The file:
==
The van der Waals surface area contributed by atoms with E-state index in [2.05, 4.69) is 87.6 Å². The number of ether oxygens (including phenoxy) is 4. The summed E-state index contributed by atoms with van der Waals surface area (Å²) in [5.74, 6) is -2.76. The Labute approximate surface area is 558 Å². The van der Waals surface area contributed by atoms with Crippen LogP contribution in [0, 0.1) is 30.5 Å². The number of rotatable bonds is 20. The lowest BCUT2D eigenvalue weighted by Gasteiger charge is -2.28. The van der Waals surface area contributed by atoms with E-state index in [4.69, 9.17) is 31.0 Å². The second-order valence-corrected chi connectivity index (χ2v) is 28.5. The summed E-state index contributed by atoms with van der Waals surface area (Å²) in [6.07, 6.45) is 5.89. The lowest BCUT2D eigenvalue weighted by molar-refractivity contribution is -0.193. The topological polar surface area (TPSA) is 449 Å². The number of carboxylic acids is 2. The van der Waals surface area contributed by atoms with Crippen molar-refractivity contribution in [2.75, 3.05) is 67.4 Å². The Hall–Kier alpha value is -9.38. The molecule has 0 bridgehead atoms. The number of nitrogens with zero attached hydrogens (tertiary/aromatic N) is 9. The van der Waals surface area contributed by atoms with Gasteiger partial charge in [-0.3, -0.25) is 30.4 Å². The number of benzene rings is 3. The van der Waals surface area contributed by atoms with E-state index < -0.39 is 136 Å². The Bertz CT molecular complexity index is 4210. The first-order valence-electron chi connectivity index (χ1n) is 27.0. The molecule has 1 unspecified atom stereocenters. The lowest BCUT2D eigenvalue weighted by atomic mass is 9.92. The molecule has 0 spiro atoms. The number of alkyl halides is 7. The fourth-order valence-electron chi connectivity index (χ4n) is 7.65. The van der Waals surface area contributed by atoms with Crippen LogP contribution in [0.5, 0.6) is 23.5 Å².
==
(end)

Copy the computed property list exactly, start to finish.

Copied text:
The van der Waals surface area contributed by atoms with E-state index in [2.05, 4.69) is 87.6 Å². The number of ether oxygens (including phenoxy) is 4. The summed E-state index contributed by atoms with van der Waals surface area (Å²) in [5.74, 6) is -2.76. The Labute approximate surface area is 558 Å². The van der Waals surface area contributed by atoms with Crippen LogP contribution in [0, 0.1) is 30.5 Å². The number of rotatable bonds is 20. The lowest BCUT2D eigenvalue weighted by Gasteiger charge is -2.28. The van der Waals surface area contributed by atoms with E-state index in [4.69, 9.17) is 31.0 Å². The second-order valence-corrected chi connectivity index (χ2v) is 28.5. The summed E-state index contributed by atoms with van der Waals surface area (Å²) in [6.07, 6.45) is 5.89. The lowest BCUT2D eigenvalue weighted by molar-refractivity contribution is -0.193. The topological polar surface area (TPSA) is 449 Å². The number of carboxylic acids is 2. The van der Waals surface area contributed by atoms with Crippen molar-refractivity contribution in [2.75, 3.05) is 67.4 Å². The Hall–Kier alpha value is -9.38. The molecule has 0 bridgehead atoms. The number of nitrogens with zero attached hydrogens (tertiary/aromatic N) is 9. The van der Waals surface area contributed by atoms with Gasteiger partial charge in [-0.3, -0.25) is 30.4 Å². The number of benzene rings is 3. The van der Waals surface area contributed by atoms with E-state index < -0.39 is 136 Å². The Bertz CT molecular complexity index is 4210. The first-order valence-electron chi connectivity index (χ1n) is 27.0. The molecule has 1 unspecified atom stereocenters. The lowest BCUT2D eigenvalue weighted by atomic mass is 9.92. The molecule has 0 spiro atoms. The number of alkyl halides is 7. The fourth-order valence-electron chi connectivity index (χ4n) is 7.65. The van der Waals surface area contributed by atoms with Crippen LogP contribution in [0.5, 0.6) is 23.5 Å².